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We are moving outta here! Why are Black folks leaving in higher numbers than any other groups from the Chicago city limits? The rising taxes and affordable housing options are no longer affordable. We’re not talking about only those that are in the low-income tax bracket, but also the working to middle class residents who are being forced out by increased property taxes and higher rents. The neighborhoods that are most affected are predominately Black communities where certain areas on the West Side and South Side are becoming a “land grab” for real estate developers. We’re seeing this currently with the Woodlawn and South Shore community since The Obama Presidential Library announced Jackson Park will be the “chosen” location.

Have you noticed more non-Black residents walking their dogs or jogging casually along the streets of Bronzeville and Washington Park? We’re not knocking the diversity of our city but we are concerned about neighborhoods that have a long, rich cultural history of maintaining a hold on generational security and wealth—through property ownership.

Gentrification may seem like a cozy blanket in the winter for some property owners who’ve invested in their inner-city parcels of land while they reside in the suburbs, but for thousands of residents who call Chicago their home—it’s depressing. Our Latino neighbors in Humboldt Park and Pilsen are experiencing the same concerns as they are gradually squeezed out by six-story condos sticking out like sore thumbs and reduced parking spaces—gobbled up by additional cars.

So, we are not surprised by the U.S. Census report that Chicago lost close to 8,600 residents in the last year and will lose its third market status to the growing Houston, Texas. What does this mean for our Black voice that has rang so strong for the past 70 years as the leading city in cultivating Black business owners, community activists, educators, judicial and government leaders? Our presence in city, county and state government is steadily decreasing and jobs that were fought for by our Black leaders, are no longer balanced or fair. We must do better for our people—across the board.

What Had Happened Was…

Two years and no balanced state budget has been passed. The Illinois House Senate pushed through a budget at last week’s meeting in Springfield but regardless of the House supporting the budget—Gov. Rauner will not sign off. Here we go again–we’re going on three years without a budget. Think about how many seniors with reduced homecare provision and struggling parents dealing with either long-awaited childcare credit approval or none at all. And think about the many social service programs that have been slashed or had to shut down altogether.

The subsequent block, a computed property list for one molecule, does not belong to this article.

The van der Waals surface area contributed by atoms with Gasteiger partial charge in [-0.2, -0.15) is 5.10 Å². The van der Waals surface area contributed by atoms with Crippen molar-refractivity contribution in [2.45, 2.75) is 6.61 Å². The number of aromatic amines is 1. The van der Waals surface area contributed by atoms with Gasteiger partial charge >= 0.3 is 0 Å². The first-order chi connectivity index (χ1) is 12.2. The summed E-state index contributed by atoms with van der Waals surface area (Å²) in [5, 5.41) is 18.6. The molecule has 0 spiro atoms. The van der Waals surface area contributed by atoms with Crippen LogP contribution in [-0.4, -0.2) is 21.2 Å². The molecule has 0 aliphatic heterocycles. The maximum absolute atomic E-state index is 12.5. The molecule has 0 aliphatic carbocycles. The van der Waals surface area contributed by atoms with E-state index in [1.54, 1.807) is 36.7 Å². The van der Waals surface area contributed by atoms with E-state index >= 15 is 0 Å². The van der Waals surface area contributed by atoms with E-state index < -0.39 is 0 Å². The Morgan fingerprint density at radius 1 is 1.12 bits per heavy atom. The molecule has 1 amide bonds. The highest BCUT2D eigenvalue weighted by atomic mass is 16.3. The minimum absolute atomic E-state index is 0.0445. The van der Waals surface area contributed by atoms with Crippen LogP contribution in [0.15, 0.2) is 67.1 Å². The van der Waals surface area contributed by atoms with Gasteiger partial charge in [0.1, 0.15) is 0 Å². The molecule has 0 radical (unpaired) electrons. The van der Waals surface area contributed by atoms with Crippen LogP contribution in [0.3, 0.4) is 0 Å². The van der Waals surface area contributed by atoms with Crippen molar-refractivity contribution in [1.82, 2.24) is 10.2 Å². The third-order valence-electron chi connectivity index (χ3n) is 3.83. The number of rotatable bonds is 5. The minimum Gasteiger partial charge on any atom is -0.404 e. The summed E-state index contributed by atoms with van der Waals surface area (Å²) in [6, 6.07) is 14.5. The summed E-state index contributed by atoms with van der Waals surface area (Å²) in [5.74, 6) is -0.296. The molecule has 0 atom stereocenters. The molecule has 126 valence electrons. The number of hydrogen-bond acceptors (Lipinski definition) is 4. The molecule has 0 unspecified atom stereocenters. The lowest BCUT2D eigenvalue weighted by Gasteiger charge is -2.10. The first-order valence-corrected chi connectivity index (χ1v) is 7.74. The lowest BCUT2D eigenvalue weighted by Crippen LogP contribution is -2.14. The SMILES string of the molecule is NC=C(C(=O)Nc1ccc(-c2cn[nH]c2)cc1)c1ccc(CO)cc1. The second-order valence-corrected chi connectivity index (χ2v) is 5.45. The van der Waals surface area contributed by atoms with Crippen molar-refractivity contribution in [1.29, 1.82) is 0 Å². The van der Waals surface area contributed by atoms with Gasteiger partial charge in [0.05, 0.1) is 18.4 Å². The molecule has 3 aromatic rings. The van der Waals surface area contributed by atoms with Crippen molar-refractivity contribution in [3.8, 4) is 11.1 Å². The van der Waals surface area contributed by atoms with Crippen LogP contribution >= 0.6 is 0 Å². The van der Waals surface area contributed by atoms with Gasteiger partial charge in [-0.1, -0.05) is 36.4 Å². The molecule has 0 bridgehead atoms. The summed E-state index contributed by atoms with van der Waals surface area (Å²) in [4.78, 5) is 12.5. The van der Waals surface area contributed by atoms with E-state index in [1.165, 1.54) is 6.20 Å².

As the gubernatorial race continues to heat up on the Democratic side, the leading candidates are J.B. Pritzker and Chris Kennedy. No diss to Alderman Ameya Pawar and State Senator Daniel Bliss, but this will be the most expensive governor’s race in Illinois history. Deep pockets are a must to keep up with the Rauner camp. Speaking of keeping up, word is Chris Kennedy turned down speaking with a group of “powerful” and “influential” Northshore working mothers because they weren’t his “core” audience. Wow…interesting.

However, Pritzker did attend the group’s annual event where they boost 6,000+ members and impressed this influential and diverse group of professional moms.

Community activist, Tio Hardiman

Meanwhile, some community activists are feeling a little slighted by the Pritzker camp “gate keepers.” What are gate keepers? They are unofficial “official” advisors that give the candidate the impression they hold the “key” to leading a particular group of people to the polls. No one else can go to the candidate without going through them first. Campaigns have been lost because some gate keepers represent a small percentage of the community they claim they serve. Word to the wise—gate keepers don’t have much to lose but the person they guard does. Look for former Ceasefire Executive Director Tio Hardiman to throw his hat in the governor’s race for the second time. Some feel concerns for Chicago’s escalating violence is not a major priority for the current agenda. On the other hand, our mainstream newsies across town has in their possession FBI recordings between the billionaire and former Gov. Blagoveich discussing a possible interest in the Illinois Treasurer’s office.